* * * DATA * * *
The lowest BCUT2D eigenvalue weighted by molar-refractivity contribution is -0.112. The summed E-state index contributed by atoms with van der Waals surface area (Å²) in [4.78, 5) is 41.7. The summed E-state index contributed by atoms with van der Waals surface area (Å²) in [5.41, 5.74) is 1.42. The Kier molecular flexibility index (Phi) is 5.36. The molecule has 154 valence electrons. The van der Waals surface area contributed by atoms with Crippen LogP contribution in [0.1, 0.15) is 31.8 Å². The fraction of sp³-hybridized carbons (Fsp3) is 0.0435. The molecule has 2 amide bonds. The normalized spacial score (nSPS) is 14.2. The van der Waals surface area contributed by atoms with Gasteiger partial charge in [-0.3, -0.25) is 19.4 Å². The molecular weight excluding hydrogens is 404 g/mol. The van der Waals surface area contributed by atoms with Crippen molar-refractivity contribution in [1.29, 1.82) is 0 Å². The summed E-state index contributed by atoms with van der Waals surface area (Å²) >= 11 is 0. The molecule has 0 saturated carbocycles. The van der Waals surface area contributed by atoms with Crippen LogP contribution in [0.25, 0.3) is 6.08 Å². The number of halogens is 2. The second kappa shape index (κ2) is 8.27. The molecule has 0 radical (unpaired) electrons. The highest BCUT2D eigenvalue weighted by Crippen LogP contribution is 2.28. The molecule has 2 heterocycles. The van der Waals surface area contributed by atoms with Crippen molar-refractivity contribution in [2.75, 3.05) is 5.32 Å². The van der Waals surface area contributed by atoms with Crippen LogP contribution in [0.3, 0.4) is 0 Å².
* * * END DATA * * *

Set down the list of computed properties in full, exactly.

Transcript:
The lowest BCUT2D eigenvalue weighted by molar-refractivity contribution is -0.112. The summed E-state index contributed by atoms with van der Waals surface area (Å²) in [4.78, 5) is 41.7. The summed E-state index contributed by atoms with van der Waals surface area (Å²) in [5.41, 5.74) is 1.42. The Kier molecular flexibility index (Phi) is 5.36. The molecule has 154 valence electrons. The van der Waals surface area contributed by atoms with Crippen LogP contribution in [0.1, 0.15) is 31.8 Å². The fraction of sp³-hybridized carbons (Fsp3) is 0.0435. The molecule has 2 amide bonds. The normalized spacial score (nSPS) is 14.2. The van der Waals surface area contributed by atoms with Gasteiger partial charge in [-0.3, -0.25) is 19.4 Å². The molecular weight excluding hydrogens is 404 g/mol. The van der Waals surface area contributed by atoms with Crippen molar-refractivity contribution in [1.29, 1.82) is 0 Å². The summed E-state index contributed by atoms with van der Waals surface area (Å²) >= 11 is 0. The molecule has 0 saturated carbocycles. The van der Waals surface area contributed by atoms with Crippen LogP contribution in [0.25, 0.3) is 6.08 Å². The number of halogens is 2. The second kappa shape index (κ2) is 8.27. The molecule has 0 radical (unpaired) electrons. The highest BCUT2D eigenvalue weighted by Crippen LogP contribution is 2.28. The molecule has 2 heterocycles. The van der Waals surface area contributed by atoms with Crippen molar-refractivity contribution in [2.75, 3.05) is 5.32 Å². The van der Waals surface area contributed by atoms with Crippen LogP contribution in [0.3, 0.4) is 0 Å².